Try a rust patina as the background Giampiero Giovanelli, The Sign Factory, Fermignano, Italy
Turn interior signs into wall prints Doug Downey, Stratford, Ontario, Canada
Bump the graphics off the surface Cathy Krommenhoek, Old School Sign Company, Le Mars, Iowa
Look for ways to turn a sign into a storefront design Brian Stoddard, NW Signs, Monroe, Washington
Give posts a hand hewn look Brian Schofield, Lines & Letters Designs, Bridgewater, New Jersey
Split the background Bob Behounek, Berwyn, Illinios
Use a natural wood background Jay Selway, Jumbie Industries, Gaithersburg, Maryland
Use silver or gold—or another special effect Bert Quimby, Bert Graphix, Riverdale, New Jersey

8 design ideas you can put to work today

By signcraft

Posted on Monday, May 8th, 2017

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The pressures of a busy work day don’t always lend themselves to coming up with new design ideas. It’s easy to get into a rut, depending on the same design tricks to add interest to your work. The quickest way out of that rut is to borrow a little inspiration from other creative sign people. Seeing what they’ve done to set a certain sign apart often sparks new ideas in your own mind.

Here are eight such ideas, ready for you to incorporate into your next design project. Not only are they easy concepts, but every single one gives you an opportunity to upsell the customer to a sign with more visual appeal. It’s win-win: the customer gets a sign that has more value and you get additional profits.

Many customers can come up with a little additional money in their sign budget if you can show them how their sign will stand out from the crowd. These are cool ideas that they would never think of, but may gladly pay more for once you show them what can be done.

Split the background. Bob Behounek used the primary text to divide the background, then used two different colors for it. The primary copy got a big push forward, and the otherwise simple sign took on a much more unique look.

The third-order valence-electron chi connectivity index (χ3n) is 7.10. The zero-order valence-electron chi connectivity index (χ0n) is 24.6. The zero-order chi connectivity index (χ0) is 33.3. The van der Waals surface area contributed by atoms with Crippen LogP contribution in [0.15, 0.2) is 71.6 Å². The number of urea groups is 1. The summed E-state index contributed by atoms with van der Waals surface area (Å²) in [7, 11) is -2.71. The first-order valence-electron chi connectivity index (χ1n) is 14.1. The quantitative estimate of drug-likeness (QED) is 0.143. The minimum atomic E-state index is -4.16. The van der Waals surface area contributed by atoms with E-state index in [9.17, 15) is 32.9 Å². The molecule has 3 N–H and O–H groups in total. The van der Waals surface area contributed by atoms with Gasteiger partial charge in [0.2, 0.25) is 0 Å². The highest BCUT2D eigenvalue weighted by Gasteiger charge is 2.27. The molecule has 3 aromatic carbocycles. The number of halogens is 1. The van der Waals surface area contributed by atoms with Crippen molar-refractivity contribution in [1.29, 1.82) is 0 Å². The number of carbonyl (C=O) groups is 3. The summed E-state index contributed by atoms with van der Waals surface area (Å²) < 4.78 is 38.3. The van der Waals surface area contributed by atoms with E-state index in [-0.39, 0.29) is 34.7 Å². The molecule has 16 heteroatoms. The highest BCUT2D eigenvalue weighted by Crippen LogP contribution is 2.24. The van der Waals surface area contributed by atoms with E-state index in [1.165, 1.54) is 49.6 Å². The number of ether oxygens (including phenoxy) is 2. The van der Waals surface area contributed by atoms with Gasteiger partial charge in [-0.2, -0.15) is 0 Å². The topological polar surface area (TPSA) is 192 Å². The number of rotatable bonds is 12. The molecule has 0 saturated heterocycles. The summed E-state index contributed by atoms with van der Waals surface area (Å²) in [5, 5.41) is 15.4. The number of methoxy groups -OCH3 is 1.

Bump the graphics off the surface. 3-D graphics always make a sign more interesting, but not everyone can afford a full 3-D sign. Cathy Krommenhoek often “bumps out” a graphic on standoffs, adding dimension without adding a lot of expense.

Use silver or gold—or another special effect. Sign painters have long known that using gold or silver leaf on lettering dramatically boosted its appeal. Bert Quimby often does this on truck doors. If you’re working with vinyl, consider 22K RealGold vinyl or another special effect film.

Look for ways to turn a sign into a storefront design. Brian Stoddard used three trim boards on this project to do just that. It makes the sign look and feel bigger, and draws more attention to the sign.

Give posts a hand hewn look. A bold, sturdy post adds mass to a sign, and that draws the eyes of viewers. Brian Schofield heightened that effect by using a mallet and chisel to make this cedar post appear to be hand hewn. Wrought-iron brackets complete the look.

Use a natural wood background. Wood is beautiful and you can use that beauty to ramp up a sign’s visual appeal. Jay Selway does it often, as he did on this sign—laminating heart pine planks for the panel.

Turn interior signs into wall prints. Why limit interior graphics to just a sign when you can do digital prints that cover the entire wall? Doug Downey printed the sign, the striped background and even the tile border here, transforming the plain cream walls.

Try a rust patina as the background. We often strive for perfectly smooth painted backgrounds, but the raw, natural look of rust can add a lot of interest to a sign. Giampiero Giovanelli often uses corten steel, which is meant to weather and rust, for backgrounds and panels. If steel isn’t practical, there are coatings that rust and look great. See Choosing Paints and Finishes in the March/April 2017 issue for a list.

All these ideas came out of the March/April issue of SignCraft Magazine. You’ll find dozens more in that issue—and every issue—of SignCraft. Subscribe today!

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